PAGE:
PARIS/LONDON -- Renault and Nissan's alliance is threatened with disarray over a rift between the partners about how to fill a leadership vacuum as Carlos Ghosn remains in custody in Japan.
Executives overseeing the Amsterdam-based alliance are scheduled to meet Thursday, their first encounter since Ghosn was arrested last week on allegations of understating his income and misusing Nissan's assets. Nissan CEO Hiroto Saikawa and others may attend by video conference, according to people familiar with the matter.
Ghosn remains chairman of the partnership, which includes the smaller Mitsubishi Motors. In his absence, one option being pushed by Nissan is to split the top job at the alliance among the three companies, one of the people said. But the French government, Renault's most important shareholder, is sticking to the principle that the automaker's chairman should lead the alliance, a view shared by officials at Renault.
The leadership void stems from Ghosn's outsize role atop the alliance. He engineered the partnership between the French and Japanese companies that has grown to challenge Volkswagen Group as the world's biggest vehicle producer.
Under governance rules and a broad outline of the way it functions, decisions and recommendations "are always made by consensus between the two shareholders." This worked when Ghosn headed all three partners, but in the last week, he has been removed as chairman of Nissan and Mitsubishi.
Nissan aims to make a decision on who will succeed Ghosn as interim chairman by its next board meeting Dec. 17, according to a person familiar with the matter. Nissan has said three external directors will nominate a candidate from the board's remaining members.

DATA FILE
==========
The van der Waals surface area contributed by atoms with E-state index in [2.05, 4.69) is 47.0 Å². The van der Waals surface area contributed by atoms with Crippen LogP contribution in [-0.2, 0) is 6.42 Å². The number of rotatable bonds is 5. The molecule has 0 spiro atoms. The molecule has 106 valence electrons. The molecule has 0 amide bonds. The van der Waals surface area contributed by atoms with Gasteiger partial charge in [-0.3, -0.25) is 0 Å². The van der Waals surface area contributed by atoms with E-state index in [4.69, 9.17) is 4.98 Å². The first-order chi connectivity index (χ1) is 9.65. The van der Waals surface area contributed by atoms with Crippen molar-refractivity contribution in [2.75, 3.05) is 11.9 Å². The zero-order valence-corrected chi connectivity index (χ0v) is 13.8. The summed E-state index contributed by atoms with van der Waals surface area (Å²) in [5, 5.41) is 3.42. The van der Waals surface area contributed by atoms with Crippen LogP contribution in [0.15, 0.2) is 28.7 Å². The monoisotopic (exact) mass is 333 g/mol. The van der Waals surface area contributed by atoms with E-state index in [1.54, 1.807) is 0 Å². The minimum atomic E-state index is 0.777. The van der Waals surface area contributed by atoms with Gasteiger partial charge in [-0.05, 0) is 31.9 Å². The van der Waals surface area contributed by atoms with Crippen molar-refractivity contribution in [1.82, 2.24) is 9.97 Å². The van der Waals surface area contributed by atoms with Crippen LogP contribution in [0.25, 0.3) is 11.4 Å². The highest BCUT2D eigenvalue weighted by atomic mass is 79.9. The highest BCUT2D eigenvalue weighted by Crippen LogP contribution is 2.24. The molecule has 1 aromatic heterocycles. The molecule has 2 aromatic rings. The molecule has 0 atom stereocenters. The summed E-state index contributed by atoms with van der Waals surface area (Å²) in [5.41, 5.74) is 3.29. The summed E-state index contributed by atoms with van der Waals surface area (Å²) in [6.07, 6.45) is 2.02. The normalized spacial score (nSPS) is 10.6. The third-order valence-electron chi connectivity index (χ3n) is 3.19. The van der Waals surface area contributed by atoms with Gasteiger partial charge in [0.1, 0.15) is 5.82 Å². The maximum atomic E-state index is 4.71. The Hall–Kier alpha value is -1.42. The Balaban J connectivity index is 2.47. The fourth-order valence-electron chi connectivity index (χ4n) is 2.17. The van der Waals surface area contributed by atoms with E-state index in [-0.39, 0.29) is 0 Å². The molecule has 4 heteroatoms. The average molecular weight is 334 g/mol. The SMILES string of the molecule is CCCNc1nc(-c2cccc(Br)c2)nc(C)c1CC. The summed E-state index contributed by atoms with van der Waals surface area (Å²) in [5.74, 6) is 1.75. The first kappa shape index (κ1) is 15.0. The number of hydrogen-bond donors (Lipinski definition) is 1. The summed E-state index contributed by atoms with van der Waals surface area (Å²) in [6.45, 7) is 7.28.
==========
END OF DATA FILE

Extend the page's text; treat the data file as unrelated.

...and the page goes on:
The Franco-Brazilian executive has denied wrongdoing, according to NHK, Japan's national broadcaster.
The turmoil atop the alliance comes at a critical moment, when automakers across the globe are wrestling with an array of challenges, from slowing sales in key markets to long-term technological change that requires massive investment. That is why analysts say it's essential for the partners to sort out their differences or risk falling behind rivals from Germany to Silicon Valley.
Nissan is aiming to redress perceived imbalances in the alliance by limiting the power of its French partner to nominate officials to its own board and appoint the chairman of the alliance, Bloomberg has reported.
The Japanese automaker does not expect shareholding changes will be discussed at the meeting, although there will be discussions on who should be the alliance chairman going forward, a person familiar with the matter said.
French Finance Minister Bruno Le Maire on Sunday called the alliance "indispensable" and said he wants to strengthen it while maintaining the existing cross-holdings and governance rules -- including one that requires Renault's chairman to serve in the same role as head of the alliance. Renault's board stopped short of ousting Ghosn, instead naming deputy Thierry Bollore as interim CEO.
Renault has a 43 percent voting stake in Nissan, which in turn owns just 15 percent of Renault, with no voting rights.
It's clear that tension between the two automakers would render decision-making within the alliance tricky. While the French partner has the power to appoint the chairman, the vice chairman -- currently Saikawa -- comes from Nissan. Spokesmen for both companies declined to comment.
Mitsubishi Motors CEO Osamu Masuko said Monday he would follow the meeting in Amsterdam via video conference, adding, "I don't think one meeting will set everything about the future."
A Daimler executive also may participate in the meeting, two people said. The automaker has stakes in both Renault and Nissan.
The Franco-Japanese alliance began almost two decades ago, and in 2002, the partners formed Renault-Nissan BV, an equally owned company incorporated under Dutch law that is responsible for the alliance's strategic management. Mitsubishi joined in 2016.